Gold Slips From Four-Month High as Treasury Yields Rebound
(Bloomberg) -- Gold slipped from the highest in more than four months as bond yields rebounded, hurting demand for the non-interest-bearing metal.
The yield on 10-year Treasuries advanced two basis points, while the dollar rose as well. A stronger greenback makes commodities including gold less appealing for investors holding other currencies.
Bullion has been rallying from an early-year slump, helped by central bankers’ reassurances on the outlook for monetary policy and increasing holdings in exchange-traded products backed by the metal.
“Gold slides back under $1,900 on a modest sell program,” said Tai Wong, head of metals derivatives trading at BMO Capital Markets. That suggests profit-taking helped by slightly higher yields post auction and a higher dollar.”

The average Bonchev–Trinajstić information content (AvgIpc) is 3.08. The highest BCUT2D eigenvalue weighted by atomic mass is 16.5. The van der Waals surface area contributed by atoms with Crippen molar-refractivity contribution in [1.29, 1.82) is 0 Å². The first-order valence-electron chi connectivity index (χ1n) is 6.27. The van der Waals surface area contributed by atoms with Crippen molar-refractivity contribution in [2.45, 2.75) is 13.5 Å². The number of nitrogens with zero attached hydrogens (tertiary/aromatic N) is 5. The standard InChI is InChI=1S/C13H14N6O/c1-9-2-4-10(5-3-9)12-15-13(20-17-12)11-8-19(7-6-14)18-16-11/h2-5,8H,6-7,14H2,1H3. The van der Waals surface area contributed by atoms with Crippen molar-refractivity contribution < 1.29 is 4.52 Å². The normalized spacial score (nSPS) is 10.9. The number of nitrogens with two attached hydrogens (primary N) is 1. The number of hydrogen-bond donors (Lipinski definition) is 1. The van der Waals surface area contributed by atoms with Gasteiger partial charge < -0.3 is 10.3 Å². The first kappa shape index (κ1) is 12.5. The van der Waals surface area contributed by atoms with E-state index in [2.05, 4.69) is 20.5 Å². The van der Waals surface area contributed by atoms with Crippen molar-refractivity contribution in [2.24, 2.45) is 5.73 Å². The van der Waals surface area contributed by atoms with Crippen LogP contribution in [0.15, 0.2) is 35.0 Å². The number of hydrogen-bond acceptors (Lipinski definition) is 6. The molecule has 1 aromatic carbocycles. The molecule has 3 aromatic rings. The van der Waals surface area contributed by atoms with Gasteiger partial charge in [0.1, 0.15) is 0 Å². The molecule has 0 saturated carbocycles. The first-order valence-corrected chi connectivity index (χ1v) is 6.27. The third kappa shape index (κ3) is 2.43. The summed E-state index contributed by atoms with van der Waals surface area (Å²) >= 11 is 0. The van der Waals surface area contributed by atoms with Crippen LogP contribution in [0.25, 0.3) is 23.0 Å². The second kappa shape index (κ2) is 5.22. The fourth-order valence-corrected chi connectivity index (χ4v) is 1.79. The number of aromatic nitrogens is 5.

- Gold fell 0.2% $1,895.23 an ounce at 2:42 p.m. in New York after rising as much as 0.7%. The precious metal is still up more than 7% this month, on course for its biggest gain since July. Futures for August delivery on the Comex rose 0.2% to settle at $1,903.80. Spot silver, platinum and palladium slipped.
- The recent rally may not last, according to Giovanni Staunovo, commodity analyst at UBS Group AG.
- “We believe inflation will level off over the coming months, and Fed officials to sound less dovish and look for higher nominal rates,” he said. “We expect gold to trend lower over the coming months.”
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